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I'm working with Python v2, and I'm trying to find out if you can tell if a word is in a string.

I have found some information about identifying if the word is in the string - using .find, but is there a way to do an IF statement. I would like to have something like the following:

if string.find(word):
    print 'success'

Thanks for any help.

share|improve this question
You need to fix your syntax for the if statement. You need to read up on the result of "find". What does it return? After reading those two things, please clean up your example. – S.Lott Mar 16 '11 at 1:11
up vote 131 down vote accepted

What is wrong with:

if word in mystring: 
   print 'success'
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just as a caution, if you have a string "paratyphoid is bad" and you do a if "typhoid" in "paratyphoid is bad" you will get a true. – David Nelson Dec 19 '12 at 17:52
Anyone knows how to overcome this problem? – user2567857 Aug 19 '14 at 9:36
@user2567857, regular expressions -- see Hugh Bothwell's answer. – Mark Rajcok Aug 21 '14 at 19:23
@fabrizioM what can I do if I want to check if two words are in my string? – Loretta Jul 27 '15 at 10:57
if (word1 in mystring and word2 in mystring) – louie mcconnell Jul 11 at 7:03
if 'seek' in 'those who seek shall find':

but keep in mind that this matches a sequence of characters, not necessarily a whole word - for example, 'word' in 'swordsmith' is True. If you only want to match whole words, you ought to use regular expressions:

import re

def findWholeWord(w):
    return re.compile(r'\b({0})\b'.format(w), flags=re.IGNORECASE).search

findWholeWord('seek')('those who seek shall find')    # -> <match object>
findWholeWord('word')('swordsmith')                   # -> None
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+1 for the example code. Made me giggle! – Wesley May 27 '13 at 20:12
Man! This is a pearl to find sequence of whole words in an another string. Thanks! – Babu Aug 5 '13 at 8:48
You could also do if " seek " in "those who seek shall find", but would only work if the word has spaces around :P – Deviljho Feb 27 '14 at 19:20
Very elegant solution! – Jonathan Jul 30 '14 at 9:07

find returns an integer representing the index of where the search item was found. If it isn't found, it returns -1.

haystack = 'asdf'

haystack.find('a') # result: 0
haystack.find('s') # result: 1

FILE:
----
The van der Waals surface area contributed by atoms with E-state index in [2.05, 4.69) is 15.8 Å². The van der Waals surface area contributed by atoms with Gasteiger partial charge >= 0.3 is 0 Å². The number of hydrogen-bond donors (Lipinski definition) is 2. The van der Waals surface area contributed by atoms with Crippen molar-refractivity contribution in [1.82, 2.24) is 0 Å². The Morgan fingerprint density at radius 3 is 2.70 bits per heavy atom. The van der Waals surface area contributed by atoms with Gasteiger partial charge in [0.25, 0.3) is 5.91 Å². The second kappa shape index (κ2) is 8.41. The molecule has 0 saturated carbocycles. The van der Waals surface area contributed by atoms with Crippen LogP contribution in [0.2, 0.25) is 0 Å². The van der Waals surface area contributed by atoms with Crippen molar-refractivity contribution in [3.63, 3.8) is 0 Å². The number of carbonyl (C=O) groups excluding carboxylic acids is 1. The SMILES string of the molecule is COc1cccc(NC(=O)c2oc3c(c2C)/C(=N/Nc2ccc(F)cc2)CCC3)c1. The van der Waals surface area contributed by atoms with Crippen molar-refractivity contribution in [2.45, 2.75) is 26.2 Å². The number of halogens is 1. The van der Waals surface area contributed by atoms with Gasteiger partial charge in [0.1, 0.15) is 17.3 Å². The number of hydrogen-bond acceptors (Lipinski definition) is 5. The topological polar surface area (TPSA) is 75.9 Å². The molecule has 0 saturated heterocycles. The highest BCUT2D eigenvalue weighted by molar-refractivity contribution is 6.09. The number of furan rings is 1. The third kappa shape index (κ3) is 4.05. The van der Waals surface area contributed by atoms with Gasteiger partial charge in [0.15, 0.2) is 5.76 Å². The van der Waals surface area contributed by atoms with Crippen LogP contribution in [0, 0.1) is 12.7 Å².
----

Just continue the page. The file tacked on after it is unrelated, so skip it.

haystack.find('g') # result: -1

if haystack.find(needle) >= 0:
  print 'Needle found.'
  print 'Needle not found.'
share|improve this answer
+1 for the names choices. – ypercubeᵀᴹ Mar 16 '11 at 1:20

This small function compares all search words in given text. If all search words are found in text, returns length of search, or False otherwise.

Also supports unicode string search.

def find_words(text, search):
    """Find exact words"""
    dText   = text.split()
    dSearch = search.split()

    found_word = 0

    for text_word in dText:
        for search_word in dSearch:
            if search_word == text_word:
                found_word += 1

    if found_word == len(dSearch):
        return lenSearch
        return False


find_words('çelik güray ankara', 'güray ankara')
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if matching a sequence of characters is not sufficient and you need to match whole words, here is a simple function that gets the job done. it basically appends spaces where necessary and searches for that in the string:

def smart_find(haystack, needle):
    if haystack.startswith(needle+" "):
        return True
    if haystack.endswith(" "+needle):
        return True
    if haystack.find(" "+needle+" ") != -1:
        return True
    return False

this assumes that commas and other punctuations have already been stripped out.

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This solution worked best for my case as I am using tokenized space separated strings. – Avijit Jan 4 at 5:05

You could just add a space before and after "word".

x = raw_input("Type your word: ")
if " word " in x:
    print "Yes"
elif " word " not in x:
    print "Nope"

This way it looks for the space before and after "word".

>>> Type your word: Swordsmith
>>> Nope
>>> Type your word:  word 
>>> Yes
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If you want to find out whether a whole word is in a space-separated list of words, simply use:

def contains_word(s, w):
    return (' ' + w + ' ') in (' ' + s + ' ')

contains_word('the quick brown fox', 'brown')  # True
contains_word('the quick brown fox', 'row')    # False

This elegant method is also the fastest. Compared to Hugh Bothwell's and daSong's approaches:

>python -m timeit -s "def contains_word(s, w): return (' ' + w + ' ') in (' ' + s + ' ')" "contains_word('the quick brown fox', 'brown')"
1000000 loops, best of 3: 0.351 usec per loop

>python -m timeit -s "import re" -s "def contains_word(s, w): return re.compile(r'\b({0})\b'.format(w), flags=re.IGNORECASE).search(s)" "contains_word('the quick brown fox', 'brown')"
100000 loops, best of 3: 2.38 usec per loop

>python -m timeit -s "def contains_word(s, w): return s.startswith(w + ' ') or s.endswith(' ' + w) or s.find(' ' + w + ' ') != -1" "contains_word('the quick brown fox', 'brown')"
1000000 loops, best of 3: 1.13 usec per loop
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protected by bummi Jun 29 '15 at 10:11

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